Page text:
Kazakh Deputy Prosecutor General Zhakyp ASANOV:
KAZAKH PENITENTIARY SYSTEM NEEDS DRASTIC CHANGES TO REDUCE THE NUMBER OF PRISON POPULATION
Kazakhstan is taking all necessary measures to reduce the prison population. To this end, the republic has launched prison reforms. Deputy Prosecutor General Zhakyp ASANOV told Interfax-Kazakhstan in an interview about the results achieved to date and the prospects for the reforms.
- Mr Asanov, will you please give an update on the current situation in the prisons of Kazakhstan? Has the number of prison population decreased in the past few years?
- The number of prison population in the republic is on decrease. For instance, in 2010 we had 62,997 inmates in the prisons or 395 incarcerated per 100,000 population.
In 2011, the number decreased to 55,552 prisoners or 344 incarcerated.
The tendency continued in 2012 when Kazakhstan had 48,684 inmates, ranking 35th by prison population in the world.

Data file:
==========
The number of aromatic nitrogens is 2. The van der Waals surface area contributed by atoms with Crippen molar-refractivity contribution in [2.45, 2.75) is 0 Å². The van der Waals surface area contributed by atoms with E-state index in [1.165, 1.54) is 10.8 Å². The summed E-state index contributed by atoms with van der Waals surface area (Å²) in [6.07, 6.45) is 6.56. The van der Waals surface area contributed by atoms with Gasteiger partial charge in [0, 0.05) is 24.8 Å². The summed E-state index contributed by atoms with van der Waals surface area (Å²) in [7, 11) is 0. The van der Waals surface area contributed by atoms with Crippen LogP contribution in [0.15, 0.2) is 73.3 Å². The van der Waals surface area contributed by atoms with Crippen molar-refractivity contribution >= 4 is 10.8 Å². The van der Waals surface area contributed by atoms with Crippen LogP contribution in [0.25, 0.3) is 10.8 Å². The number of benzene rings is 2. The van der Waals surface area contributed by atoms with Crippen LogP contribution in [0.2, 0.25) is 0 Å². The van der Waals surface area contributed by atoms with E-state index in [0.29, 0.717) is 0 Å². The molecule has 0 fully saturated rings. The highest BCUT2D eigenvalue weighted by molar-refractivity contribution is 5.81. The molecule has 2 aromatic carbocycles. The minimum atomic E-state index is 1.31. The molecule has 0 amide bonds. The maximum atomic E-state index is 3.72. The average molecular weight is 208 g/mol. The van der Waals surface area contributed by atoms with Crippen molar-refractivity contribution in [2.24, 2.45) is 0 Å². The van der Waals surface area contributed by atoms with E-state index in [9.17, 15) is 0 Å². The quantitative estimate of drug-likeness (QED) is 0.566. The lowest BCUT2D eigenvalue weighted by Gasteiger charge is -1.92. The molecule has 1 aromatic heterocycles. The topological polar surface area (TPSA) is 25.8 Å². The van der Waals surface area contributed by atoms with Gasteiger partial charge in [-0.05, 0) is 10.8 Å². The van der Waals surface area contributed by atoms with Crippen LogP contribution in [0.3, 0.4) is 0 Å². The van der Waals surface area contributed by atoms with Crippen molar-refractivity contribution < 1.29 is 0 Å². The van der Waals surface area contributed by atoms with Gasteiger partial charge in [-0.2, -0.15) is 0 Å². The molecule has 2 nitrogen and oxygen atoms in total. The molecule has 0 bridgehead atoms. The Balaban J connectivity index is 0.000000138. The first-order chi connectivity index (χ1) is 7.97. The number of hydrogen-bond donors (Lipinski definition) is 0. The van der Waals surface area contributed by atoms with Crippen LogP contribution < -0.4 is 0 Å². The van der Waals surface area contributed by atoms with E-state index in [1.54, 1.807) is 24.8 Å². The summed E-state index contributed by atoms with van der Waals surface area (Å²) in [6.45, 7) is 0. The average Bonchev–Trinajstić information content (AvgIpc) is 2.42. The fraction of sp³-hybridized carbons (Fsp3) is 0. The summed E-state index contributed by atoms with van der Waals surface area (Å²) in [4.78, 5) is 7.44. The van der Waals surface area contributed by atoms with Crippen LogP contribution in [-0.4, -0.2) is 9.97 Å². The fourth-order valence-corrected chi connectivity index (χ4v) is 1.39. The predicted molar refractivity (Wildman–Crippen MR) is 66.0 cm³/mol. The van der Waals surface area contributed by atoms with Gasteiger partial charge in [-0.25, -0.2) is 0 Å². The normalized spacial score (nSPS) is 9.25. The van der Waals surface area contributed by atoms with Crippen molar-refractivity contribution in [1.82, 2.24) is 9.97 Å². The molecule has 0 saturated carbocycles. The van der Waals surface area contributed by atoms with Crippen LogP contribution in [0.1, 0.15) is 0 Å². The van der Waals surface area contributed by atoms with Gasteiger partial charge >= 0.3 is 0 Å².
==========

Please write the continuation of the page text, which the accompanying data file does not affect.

In 2013, Kazakhstan's ranking further improved to make 36th, with 296 incarcerated per 100,000 population.
- Has the number of non-guilty verdicts rendered by courts increased? What are the alternatives to imprisonment and arrest?
- I would like to note that in the first quarter 2014 only 32% of all verdicts were prison sentences, which was the lowest rate in the history of Kazakhstan, including the Soviet era. Previously, the prison sentences rate was usually above 40-45%.
For instance, 44 people were acquitted in 2010, 63 in 2011, 55 in 2012, 46 in 2013 and 12 people in the first quarter 2014.
In January-March 2014 the criminal courts heard 8,500 cases or 500 cases fewer that in the same period of 2013. This year, we expect an increase in the number of criminal cases as there has been no amnesty and the laws have not been decriminalized. Furthermore, the number of crime rate has soared three times in the last three years after tougher procedures for crime registration were introduced.
However, this year the number of cases heard in the courts has decreased by 6% because we have introduced additional reconciliation mechanisms. Historically, the police used to send most of the criminal cases, which could have been closed through reconciliation, to court. What has changed since the new reconciliation mechanisms came into force?